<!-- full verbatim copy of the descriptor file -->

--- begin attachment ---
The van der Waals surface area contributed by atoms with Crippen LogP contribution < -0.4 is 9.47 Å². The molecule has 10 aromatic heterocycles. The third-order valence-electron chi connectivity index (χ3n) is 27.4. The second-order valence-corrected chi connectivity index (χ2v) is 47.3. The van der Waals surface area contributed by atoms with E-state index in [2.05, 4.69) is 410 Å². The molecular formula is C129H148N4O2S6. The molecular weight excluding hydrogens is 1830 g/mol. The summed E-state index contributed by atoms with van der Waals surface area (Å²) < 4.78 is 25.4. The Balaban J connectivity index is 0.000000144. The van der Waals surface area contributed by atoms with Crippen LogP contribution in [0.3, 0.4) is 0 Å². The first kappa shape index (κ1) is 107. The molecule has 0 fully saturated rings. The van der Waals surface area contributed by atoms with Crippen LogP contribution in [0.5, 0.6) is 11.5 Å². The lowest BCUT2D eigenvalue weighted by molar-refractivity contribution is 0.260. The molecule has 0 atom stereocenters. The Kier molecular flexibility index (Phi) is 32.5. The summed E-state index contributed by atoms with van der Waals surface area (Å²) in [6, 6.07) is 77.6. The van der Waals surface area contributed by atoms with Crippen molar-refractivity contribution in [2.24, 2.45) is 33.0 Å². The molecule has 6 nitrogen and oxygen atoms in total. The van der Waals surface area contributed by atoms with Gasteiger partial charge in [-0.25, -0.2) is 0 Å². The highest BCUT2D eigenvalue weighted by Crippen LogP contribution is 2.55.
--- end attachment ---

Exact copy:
The van der Waals surface area contributed by atoms with Crippen LogP contribution < -0.4 is 9.47 Å². The molecule has 10 aromatic heterocycles. The third-order valence-electron chi connectivity index (χ3n) is 27.4. The second-order valence-corrected chi connectivity index (χ2v) is 47.3. The van der Waals surface area contributed by atoms with E-state index in [2.05, 4.69) is 410 Å². The molecular formula is C129H148N4O2S6. The molecular weight excluding hydrogens is 1830 g/mol. The summed E-state index contributed by atoms with van der Waals surface area (Å²) < 4.78 is 25.4. The Balaban J connectivity index is 0.000000144. The van der Waals surface area contributed by atoms with Crippen LogP contribution in [0.3, 0.4) is 0 Å². The first kappa shape index (κ1) is 107. The molecule has 0 fully saturated rings. The van der Waals surface area contributed by atoms with Crippen LogP contribution in [0.5, 0.6) is 11.5 Å². The lowest BCUT2D eigenvalue weighted by molar-refractivity contribution is 0.260. The molecule has 0 atom stereocenters. The Kier molecular flexibility index (Phi) is 32.5. The summed E-state index contributed by atoms with van der Waals surface area (Å²) in [6, 6.07) is 77.6. The van der Waals surface area contributed by atoms with Crippen molar-refractivity contribution in [2.24, 2.45) is 33.0 Å². The molecule has 6 nitrogen and oxygen atoms in total. The van der Waals surface area contributed by atoms with Gasteiger partial charge in [-0.25, -0.2) is 0 Å². The highest BCUT2D eigenvalue weighted by Crippen LogP contribution is 2.55.